Lignification is closely tied to the oxidative state of the apoplast as lignifying enzymes radicalize monolignols, which can then polymerize into lignin (Figure 2) (Vanholme et al., 2010). Class III PODs are known to catalyze the polymerization of lignin using H2O2, which can be generated as reaction product of the detoxification of superoxide () by SOD. These class III PODs are often referred to as lignifying PODs, but they are also involved in the polymerization of other cell wall components such as suberin (Cosio and Dunand, 2009). They are known to be secreted into and around the cell wall and their activities are routinely measured in spectrophotometric assays using guaiacol (GPOD) and syringaldazine (SPOD) substrates (Cesarino et al., 2013). The second class of enzymes involved in lignification are LACs. These are present in a variety of organisms and their involvement in lignification has been mostly deduced from their importance to degrade lignin in white rot fungi (Mayer and Staples, 2002). In spite of their hypothesized importance for lignification, the function of these Cu-containing enzymes remains largely unknown in plants and only a few have been functionally evaluated (Sato and Whetten, 2006; Bryan et al., 2016). It is known that they can oxidize and radicalize monolignols using O2 (Sterjiades et al., 1992). Furthermore, A. thaliana mutants without functional LACCASE 4 and 17 genes showed a reduced lignin content, proving that this enzyme is required for normal lignification patterns (Berthet et al., 2011). One of the reasons for the current lack of knowledge is the inherent technical limitation when measuring LAC activity because of their shared substrate with many other PODs (Morales and Ros Barceló, 1997). Information on their role, if any, in lignification as an abiotic stress response remains especially scarce.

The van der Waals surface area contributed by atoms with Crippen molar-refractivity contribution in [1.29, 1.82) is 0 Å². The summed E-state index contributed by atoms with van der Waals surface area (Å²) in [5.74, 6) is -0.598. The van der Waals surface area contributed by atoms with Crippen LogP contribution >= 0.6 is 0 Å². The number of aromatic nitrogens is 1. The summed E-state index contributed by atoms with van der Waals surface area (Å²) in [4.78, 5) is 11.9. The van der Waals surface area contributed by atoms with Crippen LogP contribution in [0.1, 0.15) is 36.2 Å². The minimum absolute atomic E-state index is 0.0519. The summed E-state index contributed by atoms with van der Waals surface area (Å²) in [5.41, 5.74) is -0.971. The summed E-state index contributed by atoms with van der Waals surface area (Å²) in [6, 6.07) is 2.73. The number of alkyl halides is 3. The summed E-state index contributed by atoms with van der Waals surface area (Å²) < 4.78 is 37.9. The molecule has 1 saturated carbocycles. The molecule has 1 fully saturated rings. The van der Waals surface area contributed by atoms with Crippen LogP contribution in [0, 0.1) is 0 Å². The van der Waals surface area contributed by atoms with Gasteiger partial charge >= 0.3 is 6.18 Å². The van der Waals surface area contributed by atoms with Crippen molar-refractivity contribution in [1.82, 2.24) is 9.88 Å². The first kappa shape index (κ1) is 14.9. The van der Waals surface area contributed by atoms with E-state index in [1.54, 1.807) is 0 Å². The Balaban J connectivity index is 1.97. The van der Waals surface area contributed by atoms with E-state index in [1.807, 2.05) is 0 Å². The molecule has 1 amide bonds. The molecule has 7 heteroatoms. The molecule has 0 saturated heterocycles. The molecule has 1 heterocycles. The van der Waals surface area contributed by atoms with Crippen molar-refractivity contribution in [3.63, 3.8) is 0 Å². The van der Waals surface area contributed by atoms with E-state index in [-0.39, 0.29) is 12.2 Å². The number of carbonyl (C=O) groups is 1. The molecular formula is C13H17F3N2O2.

Cadmium exposure is known to disturb the oxidative balance and increase POD activity (Smeets et al., 2005, 2008, 2009). Increased POD activity can increase lignification, thereby inhibiting cell elongation and partially explaining the growth inhibition that is often a consequence of Cd toxicity (Schützendübel et al., 2001). However, this lignification might also be a defense response, immobilizing Cd in the secondary cell wall and/or preventing further absorption into the protoplast by mounting a physical barrier (Liu et al., 2004). Supplementary Table 2 provides an overview of studies that quantitatively determined the effects of Cd exposure on lignification, PODs or LACs activities as well as H2O2 as an important substrate for lignification.